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26 October 2022
Changing Museum Times
In his latest book, Professor Leslie Witz argues that the conventions and traditions of museums need to be re-evaluated and re-imagined if we are to do justice to changing histories.

Prof Witz is a published author and a senior professor at the University of the Western Cape’s (UWC) Department of History.

He’s been at UWC since 1990 and, over the years, has authored and co-authored numerous books, including Write Your Own History and Apartheid’s Festival.

In his latest book, Museum Times, Witz takes a critical look at how histories are conceptualised at museums and how they engage their public through engagements with objects, artefacts and installations.

Witz said: “The book argues two things. One, is that museums became a post-apartheid place where histories were happening and being interrupted in a different way to writing though objects and spaces. I was interested in why museums had become the site of history in South Africa post-1994.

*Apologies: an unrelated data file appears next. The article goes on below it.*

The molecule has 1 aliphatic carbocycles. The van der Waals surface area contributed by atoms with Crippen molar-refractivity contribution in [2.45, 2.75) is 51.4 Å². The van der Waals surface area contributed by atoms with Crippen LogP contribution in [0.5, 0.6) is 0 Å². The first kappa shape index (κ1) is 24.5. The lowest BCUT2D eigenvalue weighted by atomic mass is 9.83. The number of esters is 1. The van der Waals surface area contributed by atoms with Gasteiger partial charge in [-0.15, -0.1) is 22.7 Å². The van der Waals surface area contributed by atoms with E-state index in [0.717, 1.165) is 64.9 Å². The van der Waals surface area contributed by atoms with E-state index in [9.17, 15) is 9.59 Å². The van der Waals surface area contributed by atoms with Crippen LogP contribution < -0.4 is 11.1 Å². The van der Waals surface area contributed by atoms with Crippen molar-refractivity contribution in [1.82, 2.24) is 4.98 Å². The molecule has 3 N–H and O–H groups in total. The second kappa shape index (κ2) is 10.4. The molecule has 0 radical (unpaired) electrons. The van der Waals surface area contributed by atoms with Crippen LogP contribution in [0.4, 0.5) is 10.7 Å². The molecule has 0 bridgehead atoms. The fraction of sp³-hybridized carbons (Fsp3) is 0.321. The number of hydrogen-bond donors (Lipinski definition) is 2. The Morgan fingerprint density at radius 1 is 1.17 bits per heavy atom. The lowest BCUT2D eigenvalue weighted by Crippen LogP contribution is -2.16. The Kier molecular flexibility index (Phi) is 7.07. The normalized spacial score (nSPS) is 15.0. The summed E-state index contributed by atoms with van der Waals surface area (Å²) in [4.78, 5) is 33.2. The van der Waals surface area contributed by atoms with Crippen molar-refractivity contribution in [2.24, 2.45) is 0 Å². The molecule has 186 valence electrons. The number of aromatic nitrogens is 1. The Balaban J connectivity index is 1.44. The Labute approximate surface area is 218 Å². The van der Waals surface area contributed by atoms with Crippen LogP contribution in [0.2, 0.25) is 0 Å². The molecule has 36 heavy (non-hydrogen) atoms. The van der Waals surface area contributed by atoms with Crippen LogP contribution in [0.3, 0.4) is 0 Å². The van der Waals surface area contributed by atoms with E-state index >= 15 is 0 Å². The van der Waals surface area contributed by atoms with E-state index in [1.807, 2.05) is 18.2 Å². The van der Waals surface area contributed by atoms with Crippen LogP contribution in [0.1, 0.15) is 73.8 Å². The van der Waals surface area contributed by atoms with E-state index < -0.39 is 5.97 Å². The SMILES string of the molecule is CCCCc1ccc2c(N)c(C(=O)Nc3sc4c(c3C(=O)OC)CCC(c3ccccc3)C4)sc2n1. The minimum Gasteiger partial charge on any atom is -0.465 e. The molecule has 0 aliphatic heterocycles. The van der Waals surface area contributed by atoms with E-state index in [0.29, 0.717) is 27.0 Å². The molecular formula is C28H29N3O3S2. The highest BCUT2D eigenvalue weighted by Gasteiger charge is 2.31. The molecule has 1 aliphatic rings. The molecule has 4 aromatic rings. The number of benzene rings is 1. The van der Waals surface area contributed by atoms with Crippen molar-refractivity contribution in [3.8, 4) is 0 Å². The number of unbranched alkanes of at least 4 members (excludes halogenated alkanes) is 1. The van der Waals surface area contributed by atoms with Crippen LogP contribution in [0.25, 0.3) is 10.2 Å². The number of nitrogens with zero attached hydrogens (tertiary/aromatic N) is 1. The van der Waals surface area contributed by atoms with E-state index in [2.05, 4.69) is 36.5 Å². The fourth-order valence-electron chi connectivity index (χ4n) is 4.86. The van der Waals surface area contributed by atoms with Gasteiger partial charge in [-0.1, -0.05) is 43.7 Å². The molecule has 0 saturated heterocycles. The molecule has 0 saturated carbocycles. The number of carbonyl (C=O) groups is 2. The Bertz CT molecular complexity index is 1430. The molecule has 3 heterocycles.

“Secondly, I look at how the idea of time is formulated in museums, not just as a site of history but also how museums configure the idea of time in different ways.”

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Witz said that in Museum Times, he argues that some museums lengthen time, some shorten time, some decide where time begins and where time ends and how they do it through objects.

What Museum Times presents is the argument that museums can be spaces that challenge conventions. “Museums historically have been disciplining institutions. But there are interactive possibilities.

“Museums primarily conserve and preserve time, but I want to see the museum changing time. That is my ideal for a museum,” said Witz.
Witz presents a strong case that there is room for museums to move away from the fixation on conservation.

He said: “The book is about the tension between museums changing or not changing. I would like the reader to imagine how museums could change in exciting ways, not just sustaining themselves but becoming spaces that challenge and contest history. That it's not just a dead space, but where conversations and ideas flow.”

Picture by Ruvan Boshoff/UWC Media